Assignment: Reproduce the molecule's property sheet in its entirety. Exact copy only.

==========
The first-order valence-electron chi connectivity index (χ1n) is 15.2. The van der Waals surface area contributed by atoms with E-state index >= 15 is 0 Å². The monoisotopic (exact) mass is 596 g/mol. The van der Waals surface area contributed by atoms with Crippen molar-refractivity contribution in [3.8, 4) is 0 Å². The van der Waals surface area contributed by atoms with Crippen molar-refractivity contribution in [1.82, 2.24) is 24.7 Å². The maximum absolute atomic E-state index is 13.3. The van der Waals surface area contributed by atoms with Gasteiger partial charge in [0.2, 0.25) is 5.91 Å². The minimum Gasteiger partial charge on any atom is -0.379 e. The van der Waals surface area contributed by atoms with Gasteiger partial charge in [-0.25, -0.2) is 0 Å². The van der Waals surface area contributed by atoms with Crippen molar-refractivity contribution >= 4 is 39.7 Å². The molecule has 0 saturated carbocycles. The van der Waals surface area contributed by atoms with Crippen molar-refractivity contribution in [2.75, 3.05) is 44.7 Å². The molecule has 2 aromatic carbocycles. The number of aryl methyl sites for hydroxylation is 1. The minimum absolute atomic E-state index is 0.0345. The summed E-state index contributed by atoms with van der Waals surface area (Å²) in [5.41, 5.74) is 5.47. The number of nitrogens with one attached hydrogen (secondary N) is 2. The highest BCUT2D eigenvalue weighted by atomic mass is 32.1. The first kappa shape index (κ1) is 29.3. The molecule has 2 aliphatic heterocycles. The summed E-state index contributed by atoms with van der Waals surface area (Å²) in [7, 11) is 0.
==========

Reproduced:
The first-order valence-electron chi connectivity index (χ1n) is 15.2. The van der Waals surface area contributed by atoms with E-state index >= 15 is 0 Å². The monoisotopic (exact) mass is 596 g/mol. The van der Waals surface area contributed by atoms with Crippen molar-refractivity contribution in [3.8, 4) is 0 Å². The van der Waals surface area contributed by atoms with Crippen molar-refractivity contribution in [1.82, 2.24) is 24.7 Å². The maximum absolute atomic E-state index is 13.3. The van der Waals surface area contributed by atoms with Gasteiger partial charge in [0.2, 0.25) is 5.91 Å². The minimum Gasteiger partial charge on any atom is -0.379 e. The van der Waals surface area contributed by atoms with Gasteiger partial charge in [-0.25, -0.2) is 0 Å². The van der Waals surface area contributed by atoms with Crippen molar-refractivity contribution >= 4 is 39.7 Å². The molecule has 0 saturated carbocycles. The van der Waals surface area contributed by atoms with Crippen molar-refractivity contribution in [2.75, 3.05) is 44.7 Å². The molecule has 2 aromatic carbocycles. The number of aryl methyl sites for hydroxylation is 1. The minimum absolute atomic E-state index is 0.0345. The summed E-state index contributed by atoms with van der Waals surface area (Å²) in [5.41, 5.74) is 5.47. The number of nitrogens with one attached hydrogen (secondary N) is 2. The highest BCUT2D eigenvalue weighted by atomic mass is 32.1. The first kappa shape index (κ1) is 29.3. The molecule has 2 aliphatic heterocycles. The summed E-state index contributed by atoms with van der Waals surface area (Å²) in [7, 11) is 0.